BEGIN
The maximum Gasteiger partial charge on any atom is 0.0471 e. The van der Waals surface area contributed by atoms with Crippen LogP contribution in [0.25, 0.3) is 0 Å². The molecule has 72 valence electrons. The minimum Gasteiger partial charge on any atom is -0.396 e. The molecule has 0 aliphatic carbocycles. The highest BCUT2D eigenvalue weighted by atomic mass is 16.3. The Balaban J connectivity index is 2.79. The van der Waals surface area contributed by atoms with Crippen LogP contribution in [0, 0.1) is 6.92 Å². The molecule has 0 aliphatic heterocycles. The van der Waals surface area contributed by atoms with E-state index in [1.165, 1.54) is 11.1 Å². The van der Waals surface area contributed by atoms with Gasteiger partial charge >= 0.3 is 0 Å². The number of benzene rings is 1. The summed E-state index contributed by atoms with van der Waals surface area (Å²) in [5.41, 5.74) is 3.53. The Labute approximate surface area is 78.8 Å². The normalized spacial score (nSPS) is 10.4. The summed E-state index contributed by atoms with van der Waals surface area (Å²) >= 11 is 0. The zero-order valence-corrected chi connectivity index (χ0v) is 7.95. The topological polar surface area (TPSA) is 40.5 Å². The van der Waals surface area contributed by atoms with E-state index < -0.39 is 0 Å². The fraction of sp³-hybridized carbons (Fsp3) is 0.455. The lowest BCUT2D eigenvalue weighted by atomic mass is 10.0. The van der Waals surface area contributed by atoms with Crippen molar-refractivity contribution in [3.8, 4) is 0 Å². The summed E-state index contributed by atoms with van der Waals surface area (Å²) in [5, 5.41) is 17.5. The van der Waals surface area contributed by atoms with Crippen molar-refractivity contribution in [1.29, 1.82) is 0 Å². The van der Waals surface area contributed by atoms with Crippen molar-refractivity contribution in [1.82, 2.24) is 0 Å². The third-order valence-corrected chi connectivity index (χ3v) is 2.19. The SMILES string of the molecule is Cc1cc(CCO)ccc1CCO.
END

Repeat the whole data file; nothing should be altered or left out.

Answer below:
The maximum Gasteiger partial charge on any atom is 0.0471 e. The van der Waals surface area contributed by atoms with Crippen LogP contribution in [0.25, 0.3) is 0 Å². The molecule has 72 valence electrons. The minimum Gasteiger partial charge on any atom is -0.396 e. The molecule has 0 aliphatic carbocycles. The highest BCUT2D eigenvalue weighted by atomic mass is 16.3. The Balaban J connectivity index is 2.79. The van der Waals surface area contributed by atoms with Crippen LogP contribution in [0, 0.1) is 6.92 Å². The molecule has 0 aliphatic heterocycles. The van der Waals surface area contributed by atoms with E-state index in [1.165, 1.54) is 11.1 Å². The van der Waals surface area contributed by atoms with Gasteiger partial charge >= 0.3 is 0 Å². The number of benzene rings is 1. The summed E-state index contributed by atoms with van der Waals surface area (Å²) in [5.41, 5.74) is 3.53. The Labute approximate surface area is 78.8 Å². The normalized spacial score (nSPS) is 10.4. The summed E-state index contributed by atoms with van der Waals surface area (Å²) >= 11 is 0. The zero-order valence-corrected chi connectivity index (χ0v) is 7.95. The topological polar surface area (TPSA) is 40.5 Å². The van der Waals surface area contributed by atoms with E-state index < -0.39 is 0 Å². The fraction of sp³-hybridized carbons (Fsp3) is 0.455. The lowest BCUT2D eigenvalue weighted by atomic mass is 10.0. The van der Waals surface area contributed by atoms with Crippen molar-refractivity contribution in [3.8, 4) is 0 Å². The summed E-state index contributed by atoms with van der Waals surface area (Å²) in [5, 5.41) is 17.5. The van der Waals surface area contributed by atoms with Crippen molar-refractivity contribution in [1.29, 1.82) is 0 Å². The van der Waals surface area contributed by atoms with Crippen molar-refractivity contribution in [1.82, 2.24) is 0 Å². The third-order valence-corrected chi connectivity index (χ3v) is 2.19. The SMILES string of the molecule is Cc1cc(CCO)ccc1CCO.